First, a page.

What Can You Do When Dementia Takes Away the Desire to Eat?

21 Apr 2023 | Dementia Care

Dementia is a progressive disorder that affects cognitive functions, such as memory, language, and decision-making abilities. As the condition advances, people with dementia often lose their appetite and may stop eating altogether. This can be distressing for both the individual and their loved ones. Here we discuss why this happens and what can be done to ensure the health and well-being of those with dementia.

Why do people with dementia stop eating?

One of the primary reasons people with dementia stop eating is due to changes in their brains that affect their ability to recognise hunger and thirst. As a result, they may not feel hungry or thirsty, even when dehydrated or malnourished. Additionally, dementia can cause difficulty with chewing and swallowing, making eating painful or uncomfortable. This can lead to an aversion to food and cause a person to refuse meals altogether.

Another factor that may contribute to their loss of appetite is depression. Depression is commonly seen in people with dementia and can significantly impact their mood, motivation, and desire to eat. Therefore, it is essential to recognise the signs of depression in those with dementia and seek appropriate treatment to address this issue.

In some cases, the environment where the person lives can also impact their appetite. For example, if they are in an unfamiliar setting or surrounded by noise and distractions, they may feel anxious or overwhelmed, leading to a lack of interest in food. Providing a calm, familiar environment can help alleviate these issues and encourage them to eat.

When a person with dementia stops eating, it can have severe consequences for their health. Malnutrition can lead to weakness, fatigue, and a weakened immune system, increasing the risk of infections and other health issues. Dehydration can also be a significant concern and can lead to confusion, urinary tract infections, and kidney problems. If left unaddressed, these issues can ultimately impact the person’s quality of life and may even shorten their lifespan.

How to encourage people with dementia to eat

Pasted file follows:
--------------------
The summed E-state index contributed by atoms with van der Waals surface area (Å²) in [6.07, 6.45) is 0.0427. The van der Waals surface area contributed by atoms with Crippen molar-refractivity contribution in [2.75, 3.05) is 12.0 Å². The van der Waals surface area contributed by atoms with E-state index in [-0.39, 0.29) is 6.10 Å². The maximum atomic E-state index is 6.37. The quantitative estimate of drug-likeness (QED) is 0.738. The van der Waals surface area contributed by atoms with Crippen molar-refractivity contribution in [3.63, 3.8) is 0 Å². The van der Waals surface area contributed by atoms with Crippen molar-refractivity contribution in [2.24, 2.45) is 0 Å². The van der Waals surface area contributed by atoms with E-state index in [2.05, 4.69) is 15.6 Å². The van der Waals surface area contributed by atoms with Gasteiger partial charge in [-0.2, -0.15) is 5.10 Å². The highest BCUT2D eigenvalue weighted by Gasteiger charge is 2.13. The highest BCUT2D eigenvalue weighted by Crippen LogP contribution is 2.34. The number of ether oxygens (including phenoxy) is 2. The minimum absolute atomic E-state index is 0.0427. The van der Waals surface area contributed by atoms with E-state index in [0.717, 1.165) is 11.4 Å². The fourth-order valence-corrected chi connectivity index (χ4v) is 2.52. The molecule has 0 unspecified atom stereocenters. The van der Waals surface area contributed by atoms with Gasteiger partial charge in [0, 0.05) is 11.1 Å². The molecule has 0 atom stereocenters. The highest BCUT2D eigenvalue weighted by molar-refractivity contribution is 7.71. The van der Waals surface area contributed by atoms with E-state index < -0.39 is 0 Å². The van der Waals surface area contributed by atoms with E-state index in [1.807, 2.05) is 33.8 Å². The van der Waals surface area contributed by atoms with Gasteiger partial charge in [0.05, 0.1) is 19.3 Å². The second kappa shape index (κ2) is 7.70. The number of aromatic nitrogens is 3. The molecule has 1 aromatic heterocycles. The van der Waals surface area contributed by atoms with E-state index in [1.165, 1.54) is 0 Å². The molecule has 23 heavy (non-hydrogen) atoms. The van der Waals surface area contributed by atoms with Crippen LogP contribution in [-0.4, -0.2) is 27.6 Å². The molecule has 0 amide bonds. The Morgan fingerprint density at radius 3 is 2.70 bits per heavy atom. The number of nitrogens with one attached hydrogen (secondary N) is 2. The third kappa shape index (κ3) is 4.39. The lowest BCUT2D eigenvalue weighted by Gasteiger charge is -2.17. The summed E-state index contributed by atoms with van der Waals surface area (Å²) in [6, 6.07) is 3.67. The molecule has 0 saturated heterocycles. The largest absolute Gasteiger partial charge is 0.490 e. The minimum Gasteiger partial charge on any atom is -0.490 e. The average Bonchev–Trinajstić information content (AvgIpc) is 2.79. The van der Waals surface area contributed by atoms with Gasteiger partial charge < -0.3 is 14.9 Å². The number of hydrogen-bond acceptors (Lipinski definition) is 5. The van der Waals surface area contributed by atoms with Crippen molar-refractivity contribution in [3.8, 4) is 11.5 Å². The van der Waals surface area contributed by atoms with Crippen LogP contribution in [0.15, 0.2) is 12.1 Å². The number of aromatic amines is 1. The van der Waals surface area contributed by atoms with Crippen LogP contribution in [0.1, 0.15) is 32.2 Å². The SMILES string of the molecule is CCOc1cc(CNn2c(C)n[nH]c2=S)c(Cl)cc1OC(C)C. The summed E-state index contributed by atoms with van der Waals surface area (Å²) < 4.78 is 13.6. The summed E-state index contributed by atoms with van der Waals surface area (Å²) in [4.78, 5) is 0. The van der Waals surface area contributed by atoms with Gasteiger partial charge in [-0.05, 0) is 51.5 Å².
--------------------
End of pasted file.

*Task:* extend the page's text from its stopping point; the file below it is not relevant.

So, what can be done to help those with dementia who have stopped eating? The first step is to consult with a healthcare professional to determine the underlying cause of the loss of appetite. Then, they can perform a thorough assessment and provide appropriate treatment or interventions, such as medication or dietary changes.

In some cases, it may be necessary to offer smaller, more frequent meals throughout the day or to modify the texture of food to make it easier to chew and swallow. Providing a variety of foods that are familiar and appealing to the individual can also help stimulate their appetite. Encouraging physical activity can also help increase the desire to eat and improve overall health.

It is also essential to provide emotional support and reassurance to everyone involved, both the dementia sufferer and their loved ones. Changes in appetite and eating patterns can be distressing, and it is essential to address any concerns or fears they may have. Engaging in activities that promote socialisation, such as sharing meals with family and friends, can also help improve mood and promote healthy eating habits.

How Eximius can help

Seeking the help of healthcare professionals, providing a comfortable environment, offering frequent small meals, and emotional support can all help promote healthy eating habits and improve the quality of life for those with dementia.

At Eximius, we can provide personalised and compassionate live-in care for your loved one with dementia. If you’d like to know more about how we can support you and your loved one at home, get in touch here.

Further reading

5 Tips To Help People With Dementia Sleep Better

Dementia And Hallucinations – What You Need To Know

What happens in the early stages of dementia?

Making the Tough Call: When Is It No Longer Safe For Dementia Patients To Stay At Home